Ken Saik’s novel, Change of…Luck, introduces readers to Jerry, a nice guy looking to impress his girlfriend on a dinner date. When the check comes, he’s caught short; his wallet is missing. Panicked and at loose ends, a stranger comes to his rescue with a $100 bill on the simple condition that Jerry return it.
It seems too good to be true, but he’s in a bind and takes the money. When the same crumpled bill keeps finding its way back into Jerry’s wallet no matter where he spends it, he’s accused of theft and trickery, and at one point is beaten up. It seems our hero may be cursed. But how can he give the money back when his benefactor, the mysterious “Rich Howard,” has disappeared into thin air?
Saik has taken what he calls a “campfire story” and expanded it here. At 51 double-spaced pages this is still a short story, but the characters and locales are vivid and the plot grabs hold quickly. At one point, Jerry meets girlfriend Jessica at a jewelry store and a pushy salesman pressures him to buy her something he can’t afford. Saik’s portrayal of the hard-sell, Jerry’s resistance to it and his ultimate cave-in create a pressure on the page that readers can feel directly.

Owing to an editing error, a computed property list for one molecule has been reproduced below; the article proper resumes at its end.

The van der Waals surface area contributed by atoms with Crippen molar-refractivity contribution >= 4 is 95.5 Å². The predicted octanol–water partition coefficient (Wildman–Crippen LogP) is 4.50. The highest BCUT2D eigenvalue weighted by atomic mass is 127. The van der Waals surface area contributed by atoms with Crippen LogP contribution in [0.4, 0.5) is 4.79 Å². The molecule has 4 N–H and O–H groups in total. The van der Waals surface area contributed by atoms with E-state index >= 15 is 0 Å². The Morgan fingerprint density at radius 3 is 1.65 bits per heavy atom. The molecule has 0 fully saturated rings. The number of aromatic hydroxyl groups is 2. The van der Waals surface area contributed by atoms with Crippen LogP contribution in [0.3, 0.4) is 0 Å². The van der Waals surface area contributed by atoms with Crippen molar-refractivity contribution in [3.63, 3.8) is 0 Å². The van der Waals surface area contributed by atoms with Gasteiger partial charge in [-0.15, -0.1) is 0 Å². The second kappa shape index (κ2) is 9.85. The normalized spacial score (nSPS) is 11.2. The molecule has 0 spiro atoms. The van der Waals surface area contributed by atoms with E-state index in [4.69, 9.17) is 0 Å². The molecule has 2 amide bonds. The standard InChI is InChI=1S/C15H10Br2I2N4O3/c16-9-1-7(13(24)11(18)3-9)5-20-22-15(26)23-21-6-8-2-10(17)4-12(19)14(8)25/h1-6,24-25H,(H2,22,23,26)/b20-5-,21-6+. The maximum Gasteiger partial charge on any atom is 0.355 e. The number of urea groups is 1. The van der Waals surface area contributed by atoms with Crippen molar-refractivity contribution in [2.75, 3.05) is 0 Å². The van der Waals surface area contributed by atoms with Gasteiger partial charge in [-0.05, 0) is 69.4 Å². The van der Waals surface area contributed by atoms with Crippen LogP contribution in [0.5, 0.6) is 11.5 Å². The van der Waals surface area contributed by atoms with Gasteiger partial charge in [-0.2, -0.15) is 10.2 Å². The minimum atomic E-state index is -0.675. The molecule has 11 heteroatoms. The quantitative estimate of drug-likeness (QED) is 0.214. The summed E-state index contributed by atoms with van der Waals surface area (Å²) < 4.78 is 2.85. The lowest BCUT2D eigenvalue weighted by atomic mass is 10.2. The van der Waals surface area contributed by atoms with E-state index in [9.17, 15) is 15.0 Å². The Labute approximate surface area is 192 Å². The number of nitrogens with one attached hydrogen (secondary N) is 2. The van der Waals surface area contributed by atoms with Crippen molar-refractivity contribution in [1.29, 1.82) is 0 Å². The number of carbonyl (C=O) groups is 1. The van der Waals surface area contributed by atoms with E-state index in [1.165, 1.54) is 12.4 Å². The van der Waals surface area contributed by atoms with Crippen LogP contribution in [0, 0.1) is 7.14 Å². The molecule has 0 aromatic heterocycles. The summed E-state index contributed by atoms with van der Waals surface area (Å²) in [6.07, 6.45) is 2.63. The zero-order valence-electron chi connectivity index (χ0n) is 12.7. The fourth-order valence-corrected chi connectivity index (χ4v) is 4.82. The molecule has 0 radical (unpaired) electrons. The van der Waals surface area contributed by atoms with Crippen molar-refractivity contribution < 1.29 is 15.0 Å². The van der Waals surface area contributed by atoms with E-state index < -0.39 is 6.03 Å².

Saik’s writing is easy and light; while not dense in details, he sketches settings well and captures the easy friendship among coworkers in a few conversational strokes. The story’s conclusion comes a bit abruptly; if Saik had foreshadowed some of the information revealed there, the solution to Jerry’s dilemma might feel more natural and less tacked-on, but that’s a minor quibble. Change of…Luck is like an Ambrose Bierce ramble or O. Henry tale, full of twists and enjoyable throughout.
Highly recommended for fans of Ambrose Bierce, O. Henry.
Also available in hardcover and ebook.